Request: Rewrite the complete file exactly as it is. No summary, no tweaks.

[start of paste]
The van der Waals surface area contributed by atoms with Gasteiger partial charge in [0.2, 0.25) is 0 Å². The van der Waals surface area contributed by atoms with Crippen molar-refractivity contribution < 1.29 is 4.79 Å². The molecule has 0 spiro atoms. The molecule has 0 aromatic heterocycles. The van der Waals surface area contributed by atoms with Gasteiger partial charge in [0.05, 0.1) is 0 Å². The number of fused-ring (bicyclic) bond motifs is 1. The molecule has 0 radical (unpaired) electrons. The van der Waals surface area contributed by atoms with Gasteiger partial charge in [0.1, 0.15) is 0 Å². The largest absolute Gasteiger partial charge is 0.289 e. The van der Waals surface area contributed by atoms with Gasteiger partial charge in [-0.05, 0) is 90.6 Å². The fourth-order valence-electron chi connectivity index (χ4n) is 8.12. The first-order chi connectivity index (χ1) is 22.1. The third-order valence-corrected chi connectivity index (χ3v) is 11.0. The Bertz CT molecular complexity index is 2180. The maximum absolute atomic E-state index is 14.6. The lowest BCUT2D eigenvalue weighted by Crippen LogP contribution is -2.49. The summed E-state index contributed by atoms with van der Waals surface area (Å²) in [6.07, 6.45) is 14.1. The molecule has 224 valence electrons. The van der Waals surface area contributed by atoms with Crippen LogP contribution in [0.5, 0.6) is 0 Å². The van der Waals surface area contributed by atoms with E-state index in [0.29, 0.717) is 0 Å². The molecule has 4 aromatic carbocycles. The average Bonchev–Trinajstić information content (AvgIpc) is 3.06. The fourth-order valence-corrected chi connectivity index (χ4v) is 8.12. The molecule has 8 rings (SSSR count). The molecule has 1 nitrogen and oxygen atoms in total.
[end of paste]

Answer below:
The van der Waals surface area contributed by atoms with Gasteiger partial charge in [0.2, 0.25) is 0 Å². The van der Waals surface area contributed by atoms with Crippen molar-refractivity contribution < 1.29 is 4.79 Å². The molecule has 0 spiro atoms. The molecule has 0 aromatic heterocycles. The van der Waals surface area contributed by atoms with Gasteiger partial charge in [0.05, 0.1) is 0 Å². The number of fused-ring (bicyclic) bond motifs is 1. The molecule has 0 radical (unpaired) electrons. The van der Waals surface area contributed by atoms with Gasteiger partial charge in [0.1, 0.15) is 0 Å². The largest absolute Gasteiger partial charge is 0.289 e. The van der Waals surface area contributed by atoms with Gasteiger partial charge in [-0.05, 0) is 90.6 Å². The fourth-order valence-electron chi connectivity index (χ4n) is 8.12. The first-order chi connectivity index (χ1) is 22.1. The third-order valence-corrected chi connectivity index (χ3v) is 11.0. The Bertz CT molecular complexity index is 2180. The maximum absolute atomic E-state index is 14.6. The lowest BCUT2D eigenvalue weighted by Crippen LogP contribution is -2.49. The summed E-state index contributed by atoms with van der Waals surface area (Å²) in [6.07, 6.45) is 14.1. The molecule has 224 valence electrons. The van der Waals surface area contributed by atoms with Crippen LogP contribution in [0.5, 0.6) is 0 Å². The van der Waals surface area contributed by atoms with E-state index in [0.29, 0.717) is 0 Å². The molecule has 4 aromatic carbocycles. The average Bonchev–Trinajstić information content (AvgIpc) is 3.06. The fourth-order valence-corrected chi connectivity index (χ4v) is 8.12. The molecule has 8 rings (SSSR count). The molecule has 1 nitrogen and oxygen atoms in total.